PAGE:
Central to the piece was a letter sent to the Deputy Mayor of Greater Manchester by Gail Hadfield Grainger, a nationally known justice campaigner. The turgid response from the perennially ineffective Beverley Hughes told little, apart from confirming that ‘a criminal investigation was ongoing’.

Gail’s stake in the case is that the subject officer was a significant part of the police operation, codenamed Shire, that led to the death of her partner, Anthony Grainger. He was also active in the run-up to the public inquiry into the shooting that took place in 2017, reflecting his key role.

The now departed, and disgraced, Ian Hopkins, an unmitigated disaster as a chief constable, was said to be anxious not to give the bereaved Grainger family another stick with which to beat him and the force. Particularly, in the light of the scathing public inquiry report published in July, 2019 (read here).

The revelation that one of Operation Shire‘s key officers was corrupt, and a drug dealer, would have piled on the agony for both GMP and Hopkins. Not at all aided by the further revelation that the predecessor investigation to Shire, Operation Blyth, also had a now-convicted drug dealer in its midst.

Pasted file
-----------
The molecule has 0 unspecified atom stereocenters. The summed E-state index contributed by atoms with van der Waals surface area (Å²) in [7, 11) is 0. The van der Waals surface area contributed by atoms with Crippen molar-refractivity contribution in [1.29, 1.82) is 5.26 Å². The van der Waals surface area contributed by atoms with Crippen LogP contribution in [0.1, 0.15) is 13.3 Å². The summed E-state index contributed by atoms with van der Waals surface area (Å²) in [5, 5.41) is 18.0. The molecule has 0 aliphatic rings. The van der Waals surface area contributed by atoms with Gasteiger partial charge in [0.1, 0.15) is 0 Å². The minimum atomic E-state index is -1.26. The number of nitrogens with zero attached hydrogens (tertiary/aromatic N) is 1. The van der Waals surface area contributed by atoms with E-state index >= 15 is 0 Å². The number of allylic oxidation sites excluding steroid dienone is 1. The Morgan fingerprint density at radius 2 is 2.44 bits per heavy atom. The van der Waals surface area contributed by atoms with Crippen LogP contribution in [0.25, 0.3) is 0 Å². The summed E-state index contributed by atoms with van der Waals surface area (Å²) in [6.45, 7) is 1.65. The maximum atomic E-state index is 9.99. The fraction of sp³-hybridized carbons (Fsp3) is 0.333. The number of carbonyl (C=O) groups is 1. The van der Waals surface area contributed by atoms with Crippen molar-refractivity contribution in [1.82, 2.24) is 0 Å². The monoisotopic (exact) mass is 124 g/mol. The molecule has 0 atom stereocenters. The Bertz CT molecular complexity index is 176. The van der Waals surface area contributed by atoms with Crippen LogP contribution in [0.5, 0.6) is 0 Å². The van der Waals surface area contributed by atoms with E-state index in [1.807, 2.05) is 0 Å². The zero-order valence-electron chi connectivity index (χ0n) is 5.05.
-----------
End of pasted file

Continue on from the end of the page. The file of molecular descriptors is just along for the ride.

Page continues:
It is worth repeating yet again, for emphasis, that the public interest is not served at all well by senior police officers interfering with justice, simply to preserve their own reputation. On the watch of Ian Hopkins it was not, sadly, a rare occurrence. Greatly aided by zero oversight by the Mayor, Andy Burnham and his Deputy Mayor – and the so-called ‘police watchdogs’ who simply sat on their collective hands whilst the country’s second largest police force descended into corrupt chaos.